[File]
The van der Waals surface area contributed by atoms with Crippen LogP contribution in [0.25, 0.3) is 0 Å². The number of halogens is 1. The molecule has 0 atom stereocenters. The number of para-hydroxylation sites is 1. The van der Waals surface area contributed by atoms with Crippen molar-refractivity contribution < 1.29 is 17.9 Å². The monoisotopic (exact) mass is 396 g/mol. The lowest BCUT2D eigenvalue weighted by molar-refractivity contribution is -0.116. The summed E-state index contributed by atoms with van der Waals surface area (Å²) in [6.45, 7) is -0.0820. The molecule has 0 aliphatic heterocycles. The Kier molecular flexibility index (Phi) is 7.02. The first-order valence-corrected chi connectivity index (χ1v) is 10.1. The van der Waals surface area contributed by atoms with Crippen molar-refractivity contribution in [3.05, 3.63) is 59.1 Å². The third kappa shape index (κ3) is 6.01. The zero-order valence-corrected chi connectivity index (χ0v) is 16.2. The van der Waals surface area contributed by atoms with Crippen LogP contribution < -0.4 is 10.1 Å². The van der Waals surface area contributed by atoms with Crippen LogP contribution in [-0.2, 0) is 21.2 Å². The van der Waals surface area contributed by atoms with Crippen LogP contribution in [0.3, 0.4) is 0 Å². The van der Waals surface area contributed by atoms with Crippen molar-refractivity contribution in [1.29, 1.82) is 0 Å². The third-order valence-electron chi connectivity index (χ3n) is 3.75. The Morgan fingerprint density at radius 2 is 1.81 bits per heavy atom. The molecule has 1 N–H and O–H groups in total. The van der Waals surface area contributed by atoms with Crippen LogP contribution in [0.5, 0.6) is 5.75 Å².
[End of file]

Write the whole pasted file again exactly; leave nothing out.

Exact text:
The van der Waals surface area contributed by atoms with Crippen LogP contribution in [0.25, 0.3) is 0 Å². The number of halogens is 1. The molecule has 0 atom stereocenters. The number of para-hydroxylation sites is 1. The van der Waals surface area contributed by atoms with Crippen molar-refractivity contribution < 1.29 is 17.9 Å². The monoisotopic (exact) mass is 396 g/mol. The lowest BCUT2D eigenvalue weighted by molar-refractivity contribution is -0.116. The summed E-state index contributed by atoms with van der Waals surface area (Å²) in [6.45, 7) is -0.0820. The molecule has 0 aliphatic heterocycles. The Kier molecular flexibility index (Phi) is 7.02. The first-order valence-corrected chi connectivity index (χ1v) is 10.1. The van der Waals surface area contributed by atoms with Crippen molar-refractivity contribution in [3.05, 3.63) is 59.1 Å². The third kappa shape index (κ3) is 6.01. The zero-order valence-corrected chi connectivity index (χ0v) is 16.2. The van der Waals surface area contributed by atoms with Crippen LogP contribution < -0.4 is 10.1 Å². The van der Waals surface area contributed by atoms with Crippen LogP contribution in [-0.2, 0) is 21.2 Å². The van der Waals surface area contributed by atoms with Crippen LogP contribution in [0.3, 0.4) is 0 Å². The van der Waals surface area contributed by atoms with Crippen molar-refractivity contribution in [1.29, 1.82) is 0 Å². The third-order valence-electron chi connectivity index (χ3n) is 3.75. The Morgan fingerprint density at radius 2 is 1.81 bits per heavy atom. The molecule has 1 N–H and O–H groups in total. The van der Waals surface area contributed by atoms with Crippen LogP contribution in [0.5, 0.6) is 5.75 Å².